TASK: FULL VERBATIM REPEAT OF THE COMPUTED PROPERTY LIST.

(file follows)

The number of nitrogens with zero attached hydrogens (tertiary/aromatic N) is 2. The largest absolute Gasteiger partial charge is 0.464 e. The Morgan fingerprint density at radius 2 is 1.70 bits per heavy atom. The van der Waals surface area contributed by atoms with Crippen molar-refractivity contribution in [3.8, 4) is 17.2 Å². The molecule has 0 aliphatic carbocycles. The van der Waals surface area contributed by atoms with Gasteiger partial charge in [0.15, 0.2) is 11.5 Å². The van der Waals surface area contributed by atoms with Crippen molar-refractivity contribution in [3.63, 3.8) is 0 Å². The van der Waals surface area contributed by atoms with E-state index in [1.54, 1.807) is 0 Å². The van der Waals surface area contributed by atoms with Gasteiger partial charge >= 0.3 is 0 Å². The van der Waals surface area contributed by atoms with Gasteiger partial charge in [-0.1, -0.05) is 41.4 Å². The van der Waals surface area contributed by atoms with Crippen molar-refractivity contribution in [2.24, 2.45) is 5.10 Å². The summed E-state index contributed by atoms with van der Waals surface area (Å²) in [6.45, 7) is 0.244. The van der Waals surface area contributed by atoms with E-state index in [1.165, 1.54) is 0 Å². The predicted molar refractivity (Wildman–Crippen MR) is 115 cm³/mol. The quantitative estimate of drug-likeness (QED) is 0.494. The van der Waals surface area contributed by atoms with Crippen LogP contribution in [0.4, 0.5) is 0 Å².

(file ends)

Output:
The number of nitrogens with zero attached hydrogens (tertiary/aromatic N) is 2. The largest absolute Gasteiger partial charge is 0.464 e. The Morgan fingerprint density at radius 2 is 1.70 bits per heavy atom. The van der Waals surface area contributed by atoms with Crippen molar-refractivity contribution in [3.8, 4) is 17.2 Å². The molecule has 0 aliphatic carbocycles. The van der Waals surface area contributed by atoms with Gasteiger partial charge in [0.15, 0.2) is 11.5 Å². The van der Waals surface area contributed by atoms with Crippen molar-refractivity contribution in [3.63, 3.8) is 0 Å². The van der Waals surface area contributed by atoms with E-state index in [1.54, 1.807) is 0 Å². The van der Waals surface area contributed by atoms with Gasteiger partial charge >= 0.3 is 0 Å². The van der Waals surface area contributed by atoms with Gasteiger partial charge in [-0.1, -0.05) is 41.4 Å². The van der Waals surface area contributed by atoms with Crippen molar-refractivity contribution in [2.24, 2.45) is 5.10 Å². The summed E-state index contributed by atoms with van der Waals surface area (Å²) in [6.45, 7) is 0.244. The van der Waals surface area contributed by atoms with E-state index in [1.165, 1.54) is 0 Å². The predicted molar refractivity (Wildman–Crippen MR) is 115 cm³/mol. The quantitative estimate of drug-likeness (QED) is 0.494. The van der Waals surface area contributed by atoms with Crippen LogP contribution in [0.4, 0.5) is 0 Å².